October/November 2014 (vol. 11/3)

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Research Plus

Pushing and pulling

There is strong evidence, with consistent findings, that jobs involving pushing and pulling increase the risk of occupational shoulder symptoms, according to this systematic review. Two cross-sectional studies, one case–control study and four prospective cohort studies, together covering more than 8,000 participants, met inclusion criteria. There is moderate evidence – defined here as ‘consistent findings in at least two prospective cohort studies with low risk of bias and effect sizes in the same direction’ – that high exposure to occupational pushing and pulling are associated with neck/shoulder symptoms, but insufficient or conflicting evidence for a link with upper-arm, elbow, forearm, wrist or hand symptoms. Exposure levels were often defined in the included studies in terms of frequency of pushing/pulling tasks as well as load mass and duration.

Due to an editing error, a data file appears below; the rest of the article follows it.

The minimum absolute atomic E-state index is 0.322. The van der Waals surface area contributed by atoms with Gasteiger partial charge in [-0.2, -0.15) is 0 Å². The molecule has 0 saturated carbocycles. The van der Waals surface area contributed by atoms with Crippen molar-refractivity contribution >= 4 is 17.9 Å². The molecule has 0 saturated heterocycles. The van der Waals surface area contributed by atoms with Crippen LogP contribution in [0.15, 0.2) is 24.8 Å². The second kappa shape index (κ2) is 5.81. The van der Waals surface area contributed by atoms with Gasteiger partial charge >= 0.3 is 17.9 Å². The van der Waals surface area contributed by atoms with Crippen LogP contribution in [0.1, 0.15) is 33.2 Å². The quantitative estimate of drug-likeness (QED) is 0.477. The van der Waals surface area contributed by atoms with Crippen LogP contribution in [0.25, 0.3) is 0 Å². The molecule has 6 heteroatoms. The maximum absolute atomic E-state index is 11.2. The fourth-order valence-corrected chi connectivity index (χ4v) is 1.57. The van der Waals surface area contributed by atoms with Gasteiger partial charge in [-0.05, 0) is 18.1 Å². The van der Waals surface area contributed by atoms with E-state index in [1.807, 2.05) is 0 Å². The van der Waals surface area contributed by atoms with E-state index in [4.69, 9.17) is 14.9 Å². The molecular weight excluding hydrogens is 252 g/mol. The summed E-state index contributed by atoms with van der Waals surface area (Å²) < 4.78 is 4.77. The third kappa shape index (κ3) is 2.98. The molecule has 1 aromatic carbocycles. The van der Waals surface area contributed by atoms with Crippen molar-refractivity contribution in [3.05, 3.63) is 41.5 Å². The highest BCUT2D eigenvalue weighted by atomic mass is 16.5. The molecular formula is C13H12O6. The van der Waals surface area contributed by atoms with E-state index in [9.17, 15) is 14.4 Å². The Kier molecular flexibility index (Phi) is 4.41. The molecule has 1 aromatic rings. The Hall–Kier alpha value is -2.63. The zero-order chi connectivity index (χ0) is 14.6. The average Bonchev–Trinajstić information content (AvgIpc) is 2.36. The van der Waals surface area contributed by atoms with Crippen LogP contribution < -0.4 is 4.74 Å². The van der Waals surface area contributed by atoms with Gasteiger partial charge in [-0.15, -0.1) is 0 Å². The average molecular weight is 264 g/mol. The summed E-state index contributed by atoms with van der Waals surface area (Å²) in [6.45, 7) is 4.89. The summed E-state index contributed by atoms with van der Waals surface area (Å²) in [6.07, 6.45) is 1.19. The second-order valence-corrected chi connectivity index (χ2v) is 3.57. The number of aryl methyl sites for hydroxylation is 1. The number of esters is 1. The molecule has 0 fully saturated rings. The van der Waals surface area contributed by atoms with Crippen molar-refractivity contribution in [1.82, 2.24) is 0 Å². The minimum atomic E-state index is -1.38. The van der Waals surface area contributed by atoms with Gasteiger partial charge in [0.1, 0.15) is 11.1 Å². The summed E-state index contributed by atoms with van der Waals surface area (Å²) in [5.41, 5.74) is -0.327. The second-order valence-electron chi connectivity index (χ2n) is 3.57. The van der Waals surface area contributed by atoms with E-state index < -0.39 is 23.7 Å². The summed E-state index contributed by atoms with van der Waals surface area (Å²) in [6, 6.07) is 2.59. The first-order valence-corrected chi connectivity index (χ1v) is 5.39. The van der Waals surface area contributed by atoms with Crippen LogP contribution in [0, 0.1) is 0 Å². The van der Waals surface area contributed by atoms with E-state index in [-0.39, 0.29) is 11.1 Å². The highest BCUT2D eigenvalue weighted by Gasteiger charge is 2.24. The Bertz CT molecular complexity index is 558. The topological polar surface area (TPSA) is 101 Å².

Hoozemans MJM, Knelange EB et al. Are pushing and pulling work-related risk factors for upper extremity symptoms? A systematic review of observational studies. Occupational and Environmental Medicine 2014; online first: doi: 10.1136/oemed-2013-101837.  


Occupational Health at Work October/November 2014 (vol. 11/3) pp44